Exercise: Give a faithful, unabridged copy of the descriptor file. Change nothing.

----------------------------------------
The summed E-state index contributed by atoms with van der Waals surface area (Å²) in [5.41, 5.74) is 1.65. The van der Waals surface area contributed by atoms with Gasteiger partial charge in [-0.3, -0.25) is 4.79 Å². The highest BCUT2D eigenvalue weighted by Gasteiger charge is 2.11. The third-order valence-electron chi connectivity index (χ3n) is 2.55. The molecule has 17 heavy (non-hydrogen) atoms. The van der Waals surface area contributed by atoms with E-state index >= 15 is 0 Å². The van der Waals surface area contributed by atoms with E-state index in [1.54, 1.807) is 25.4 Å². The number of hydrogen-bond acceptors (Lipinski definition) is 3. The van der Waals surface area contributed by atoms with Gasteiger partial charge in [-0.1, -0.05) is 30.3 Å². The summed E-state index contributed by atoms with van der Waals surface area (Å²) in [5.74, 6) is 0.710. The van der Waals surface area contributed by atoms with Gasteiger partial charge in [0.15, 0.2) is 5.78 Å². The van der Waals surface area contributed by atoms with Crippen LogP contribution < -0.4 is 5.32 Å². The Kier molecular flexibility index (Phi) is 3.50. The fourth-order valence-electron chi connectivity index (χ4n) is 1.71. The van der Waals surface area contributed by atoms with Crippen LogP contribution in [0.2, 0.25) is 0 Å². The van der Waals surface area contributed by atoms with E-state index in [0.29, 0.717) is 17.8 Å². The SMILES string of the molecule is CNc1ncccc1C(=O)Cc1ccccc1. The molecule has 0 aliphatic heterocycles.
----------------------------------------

The summed E-state index contributed by atoms with van der Waals surface area (Å²) in [5.41, 5.74) is 1.65. The van der Waals surface area contributed by atoms with Gasteiger partial charge in [-0.3, -0.25) is 4.79 Å². The highest BCUT2D eigenvalue weighted by Gasteiger charge is 2.11. The third-order valence-electron chi connectivity index (χ3n) is 2.55. The molecule has 17 heavy (non-hydrogen) atoms. The van der Waals surface area contributed by atoms with E-state index >= 15 is 0 Å². The van der Waals surface area contributed by atoms with E-state index in [1.54, 1.807) is 25.4 Å². The number of hydrogen-bond acceptors (Lipinski definition) is 3. The van der Waals surface area contributed by atoms with Gasteiger partial charge in [-0.1, -0.05) is 30.3 Å². The summed E-state index contributed by atoms with van der Waals surface area (Å²) in [5.74, 6) is 0.710. The van der Waals surface area contributed by atoms with Gasteiger partial charge in [0.15, 0.2) is 5.78 Å². The van der Waals surface area contributed by atoms with Crippen LogP contribution < -0.4 is 5.32 Å². The Kier molecular flexibility index (Phi) is 3.50. The fourth-order valence-electron chi connectivity index (χ4n) is 1.71. The van der Waals surface area contributed by atoms with Crippen LogP contribution in [0.2, 0.25) is 0 Å². The van der Waals surface area contributed by atoms with E-state index in [0.29, 0.717) is 17.8 Å². The SMILES string of the molecule is CNc1ncccc1C(=O)Cc1ccccc1. The molecule has 0 aliphatic heterocycles.